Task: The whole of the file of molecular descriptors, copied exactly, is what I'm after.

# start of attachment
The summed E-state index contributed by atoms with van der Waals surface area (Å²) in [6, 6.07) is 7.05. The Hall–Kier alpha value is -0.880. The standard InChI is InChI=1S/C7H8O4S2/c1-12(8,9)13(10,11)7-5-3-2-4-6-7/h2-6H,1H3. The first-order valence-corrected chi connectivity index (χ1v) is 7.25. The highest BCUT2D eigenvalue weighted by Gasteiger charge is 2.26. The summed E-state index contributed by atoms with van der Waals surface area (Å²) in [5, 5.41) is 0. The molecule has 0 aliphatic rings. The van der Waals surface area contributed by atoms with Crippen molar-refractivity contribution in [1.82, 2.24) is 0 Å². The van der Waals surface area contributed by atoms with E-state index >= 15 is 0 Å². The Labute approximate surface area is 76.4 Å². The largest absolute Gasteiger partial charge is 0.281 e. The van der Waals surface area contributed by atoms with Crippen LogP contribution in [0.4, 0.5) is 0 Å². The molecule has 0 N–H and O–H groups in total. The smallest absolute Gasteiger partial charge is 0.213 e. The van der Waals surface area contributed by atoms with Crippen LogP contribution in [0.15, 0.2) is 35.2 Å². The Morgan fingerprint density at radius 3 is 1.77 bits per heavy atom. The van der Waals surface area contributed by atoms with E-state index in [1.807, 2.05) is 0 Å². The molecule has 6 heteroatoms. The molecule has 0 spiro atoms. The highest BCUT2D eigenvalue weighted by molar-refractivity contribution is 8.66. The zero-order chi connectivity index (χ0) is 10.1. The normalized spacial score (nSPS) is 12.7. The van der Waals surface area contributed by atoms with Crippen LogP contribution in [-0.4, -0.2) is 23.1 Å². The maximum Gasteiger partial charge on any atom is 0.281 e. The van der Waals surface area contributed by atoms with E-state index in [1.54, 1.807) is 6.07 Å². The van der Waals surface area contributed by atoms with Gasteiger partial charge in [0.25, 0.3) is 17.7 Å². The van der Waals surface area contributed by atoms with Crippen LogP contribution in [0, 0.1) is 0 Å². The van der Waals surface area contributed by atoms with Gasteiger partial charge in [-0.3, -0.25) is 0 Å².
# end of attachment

The summed E-state index contributed by atoms with van der Waals surface area (Å²) in [6, 6.07) is 7.05. The Hall–Kier alpha value is -0.880. The standard InChI is InChI=1S/C7H8O4S2/c1-12(8,9)13(10,11)7-5-3-2-4-6-7/h2-6H,1H3. The first-order valence-corrected chi connectivity index (χ1v) is 7.25. The highest BCUT2D eigenvalue weighted by Gasteiger charge is 2.26. The summed E-state index contributed by atoms with van der Waals surface area (Å²) in [5, 5.41) is 0. The molecule has 0 aliphatic rings. The van der Waals surface area contributed by atoms with Crippen molar-refractivity contribution in [1.82, 2.24) is 0 Å². The van der Waals surface area contributed by atoms with E-state index >= 15 is 0 Å². The Labute approximate surface area is 76.4 Å². The largest absolute Gasteiger partial charge is 0.281 e. The van der Waals surface area contributed by atoms with Crippen LogP contribution in [0.4, 0.5) is 0 Å². The molecule has 0 N–H and O–H groups in total. The smallest absolute Gasteiger partial charge is 0.213 e. The van der Waals surface area contributed by atoms with Crippen LogP contribution in [0.15, 0.2) is 35.2 Å². The Morgan fingerprint density at radius 3 is 1.77 bits per heavy atom. The van der Waals surface area contributed by atoms with E-state index in [1.807, 2.05) is 0 Å². The molecule has 6 heteroatoms. The molecule has 0 spiro atoms. The highest BCUT2D eigenvalue weighted by molar-refractivity contribution is 8.66. The zero-order chi connectivity index (χ0) is 10.1. The normalized spacial score (nSPS) is 12.7. The van der Waals surface area contributed by atoms with Crippen LogP contribution in [-0.4, -0.2) is 23.1 Å². The maximum Gasteiger partial charge on any atom is 0.281 e. The van der Waals surface area contributed by atoms with E-state index in [1.54, 1.807) is 6.07 Å². The van der Waals surface area contributed by atoms with Gasteiger partial charge in [0.25, 0.3) is 17.7 Å². The van der Waals surface area contributed by atoms with Crippen LogP contribution in [0, 0.1) is 0 Å². The van der Waals surface area contributed by atoms with Gasteiger partial charge in [-0.3, -0.25) is 0 Å².